The Courier News from Blytheville, Arkansas on April 15, 1966 · Page 8
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The Courier News from Blytheville, Arkansas · Page 8

Blytheville, Arkansas
Issue Date:
Friday, April 15, 1966
Page 8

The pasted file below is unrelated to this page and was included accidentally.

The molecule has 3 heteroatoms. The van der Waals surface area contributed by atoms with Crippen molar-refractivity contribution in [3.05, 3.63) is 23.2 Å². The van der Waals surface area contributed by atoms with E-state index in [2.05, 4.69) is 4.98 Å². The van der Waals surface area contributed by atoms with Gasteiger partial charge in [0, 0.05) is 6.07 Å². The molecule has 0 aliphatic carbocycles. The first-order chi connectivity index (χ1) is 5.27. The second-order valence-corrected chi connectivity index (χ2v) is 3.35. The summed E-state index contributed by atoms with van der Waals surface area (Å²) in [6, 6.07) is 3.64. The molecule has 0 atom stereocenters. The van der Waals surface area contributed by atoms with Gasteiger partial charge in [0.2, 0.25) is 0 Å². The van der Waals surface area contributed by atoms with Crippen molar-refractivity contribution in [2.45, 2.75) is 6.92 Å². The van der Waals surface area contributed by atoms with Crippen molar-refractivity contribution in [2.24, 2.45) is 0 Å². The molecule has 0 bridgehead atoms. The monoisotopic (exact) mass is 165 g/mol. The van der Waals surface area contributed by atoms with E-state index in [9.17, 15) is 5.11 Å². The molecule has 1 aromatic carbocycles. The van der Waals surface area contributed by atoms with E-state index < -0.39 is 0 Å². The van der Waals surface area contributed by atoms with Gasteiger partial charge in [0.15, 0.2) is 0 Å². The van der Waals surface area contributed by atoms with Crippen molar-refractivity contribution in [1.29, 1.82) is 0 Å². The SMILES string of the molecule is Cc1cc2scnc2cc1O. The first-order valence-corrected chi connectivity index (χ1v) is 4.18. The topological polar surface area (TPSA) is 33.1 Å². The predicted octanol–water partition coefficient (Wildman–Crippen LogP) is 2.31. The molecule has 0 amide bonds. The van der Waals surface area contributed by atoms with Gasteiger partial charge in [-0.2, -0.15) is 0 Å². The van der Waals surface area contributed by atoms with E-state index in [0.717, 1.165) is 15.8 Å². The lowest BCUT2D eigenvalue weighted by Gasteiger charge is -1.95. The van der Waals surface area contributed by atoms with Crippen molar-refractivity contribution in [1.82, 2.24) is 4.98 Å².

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By MURRAY CHASS would think I couldn't run and Associated Press Sports Writer j I'd be out of the line-up," Staub (explained. "So as I rounded — - THE IN CROWD — The Assassins typify the entertainment which will be holding forth (beginning Tuesday night) at the American Legion arena. Pro wrestling came back to town after the Legion ousted the Blytheville Boys Club boxing team from the arena early this week. The Assassins are stars of Memphis television. Boys Club is still homeless. _ Monbo May Be New Tiger Ace By JACK HAND Associated Press Sports Writer NEW YORK (AP) - Bill Monbouquette has won 97 games in the American League but-none was more important than his first start for the Detroit Tigers. , Monbo, a 10-18 pitcher for Boston last year, came through witti a fine six-hitter Thursday against the New York Yankees in the second game of a doubleheader for a 5-2 victory. The manager who stole Monbo from the Red Sox in a deal, is delighted with his latest acquisition. "With Monbo to take a regular turn along with the kids (Denny McLain, Mickey Lolich and Joe Sparma) everything ought to turn out all right. Eventually, I expect Dave Wickersham will be a good relief pitcher but I .have to start him now because Sparma hurt his finger down South and isn't Tigers also took the opener 3-2! and went to Detroit to open the home season With a perfect 3-0 record. "I've got a lot to prove," said the 29-year-old pitcher from Medford, Mass., "especially after being traded. I have to show I can come back after a 10-18 year. I know I'm- a better pitcher than that. . * * * "This game meant a lot to rne. I've thought a lot about it ever since I got here. Like I said, I've got a lot to prove." Charley Dressen, the Tiger ready. *. * * "We tried to get Monbo last June but they wouldn't give him up. W.e finally made the deal a few days before the end of the season but it wasn't official until later when they made their pick from the players we offered." Dodgers Staub Toe In Astro Encounter Wlll]llllll*l*1111»^ Fights imiiiiiiiiiiniiininiiiBaiiiniiiiiiiiiiNiiniiiiiiiiiiiniiiiiiiin By THE ASSOCIATED PRESS PORTLAND, Maine — Milo Calhoun, 174, Kingston, Jamaica, outpointed Curtis Bruce, 173, Newark, N.J., 10. LOS ANGELES—Dwight Hawkins, 125, Los Angeles, outpoint- ed Zorito Valdez, 124V4, Mexico City, 10. SAN FRANCISCO — Charlie Stupes, 145, Oakland, .Calif., knocked out Henry Aldrich, 146V4, San Jose, Calif., 11. . Rusty Stau'), -nigmatic to some people, is loo painfully transparent to Ron Perranoski and the Los Angeles Dodgers. Staub, who celebrated his 22nd birthday two weeks ago, has two hits in his fourth season in the majors, and both have had the sa IB effect. They've beaten the Dodgers. The Houston right fielder smashed a two-run homer against Perranoski Thursday night, climaxing a three ., eighth-inning rally that carried the Astros past the Dodgers 4-2. His run-scoring single off Perra- naski jh the ninth inning the night before gave Houston a 7-6 victory. From the time he was a 19- year-old rookie through the present, Staub has bee . considered a mystery by many people. They have found it difficult to understand some of his actions. There was, for example, the night in St. Louis last August when he started home from second on a single. He raced to third and started towa~ J home but suddenly pulled up and trotted the rest of the way to the plate where he was an easy out. Staub simply walked to the dugout, .went right past -. seething Manager Luman Harris and sat down. He didn't say a word, seeing no reason to explain why he walked into the tag. As it turned out, though, he had a good reason. In ix^.-.ding third, the youngster reinsured a thigh muscle. "I knew if I stopped at third and didn't try to score, Lcman third I felt th* muscle go, and I just pulled up. "I knew if I tried to keep running, I M ' urt it bad anc" might be out the i 3t of the season. I A ROCKST FOR YOUR POCKET WOLKF-85S&.' ifi* 34 36 Mos. Of Plus Ins. Factory Equipped SAM BLACK MOTOR CO. 317 E. Main Ph. PO 2-2056 Brand New - Heavy Duty • 12 Ft. FISHING BOATS • 14 Ft. FISHING BOATS 511955 • BOAT TRAILERS $90.00 • NEW 14 Ft. FIBREGLASS RtJN-A-BOCT BOAT 5495 Open 'Til 9 p.m. Daily—12:00 Noon Sunday FREE PARKING IN REAR Byrum Hardware And Seed 116 E. Main — Ph. PO 3-4404 or 3-3529 ! '%.WMt«ra«s^MEH^ujiw;4^,*^ ! «6^.^wi«saiv,»i». '' OPEN THURSDAY NIGHTS TIL 8 ompanu Pint Appantl For Mtn and Boy$ Maien Day , COURIER NEWS FRIDAY. APRIL IS, FAQ* BOBT 19M was already around third, 1 didn't know where the ball was or whether they were even trying to make a play on me, and so the only thrg I saw to do was just ease on toward the plate." In the only other National League games, Philadelphia edged St. Louis 54 and Chicago whipped San Francisco 94. Rich Allen's three-run homer capped a.four-run first ir Ing that powered Philadelphia past St. Louis. The Phillies scored what proved to be the winning run in the third when Johnny Callison singled, moved around to third on an infield out and a wild pitch and race* 1 across as Bill White grounded out. Ty Cline rapped five hits and drove in two runs in leading a Chicago atteik th?' gave Leo Durocher his first "ictpry in his new managerial job. Tight relict pitching by Bill Hands a'' Ted Abernathy stymied the Giants. Tony Oliva, who won batting championships in each of his first two American League seasons swinging with one hand, has both to work with now so it figures he'll do twice the damage. . Like a home run title to go with his batting crown* perhaps? Oliva walloped hit second homer in as many days Thursday as Minnesota completed a three-game sweep of Kansas City, 4-2. His homer gave the M-year- old Cuban outfielder four hits and Five runs batted in, in his first 10 at bats this season. Oliva underwent surgery «t the Mayo Clinic last fall to remove bone chips from the middle finger of his right hand. The chips had prevented him from gripping the bat tightly last year and caused him to lose control of it many times. SEVENTH GRADE WINS A FIRST Coach J W. Seymour's seventh-grade track team took first place in a four-team meet yesterday at Paragoud. Blytheville got six first places and 71 2/3 points In defeating Paragould, 66, Walnut Ridge, 28, and Jonesboro, 23 1/3. Phillip Tolley set a new, seventh-grade record in the nait- mile, running it in 2:40. • n "Since Tolley started running this year," Seymour comment-' ed, "he has brought his time down from 3:01. Shows you what hard work will do." Seyour also was happy With quarter-miler Gary Richardson. "He was far behind in the 440, but he never gave up. He gav« tremendous second effort and won the thing and he deserve* a lot of credit." On the other hand Seymour was disappointed with «om« showings. "We can do better in «om« events than we did," he added. The National Marbles Tournament was inaugurated in 1924. COOK'S TEXGAS HAS PURCHASED CURT'S OIL COMPANY SOUTH 61 HIGHWAY Liquidation Oil Sale Cook's Texgas has purchased Curt's Oil Company on South Highway 61. We also bought Curt's complete stock of motor oil and we are selling it at a fraction of regular cost and passing the savings on to you. Curt's Re-Refined 24 qt. east ,.,., Curt's Non-Detergent 24 qt. ease . Curt's Premium H.D. 24 qt. case „, '3.45 '5.45 '7.45 Curt's All Weather 10W30 24 qt. cose ,.. ,.*.: -.. Conoco Heavy Duty 24 qt. case DX Heavy Duty 24 qt. case ........,., •.. '8.45 '6.45 '6.45 We Honor All Approved Credit Cards! WE HAVE THE LOWEST GAS PRICES IN TOWN! DISCOUNT TO ALL Trucks, Taxi Cabs r Station Wagons and Fleet Accounts ALL MAJOR4RANDS OF OIL ALL CIGARETTES Pkg. 29 Raymond Cook, Owner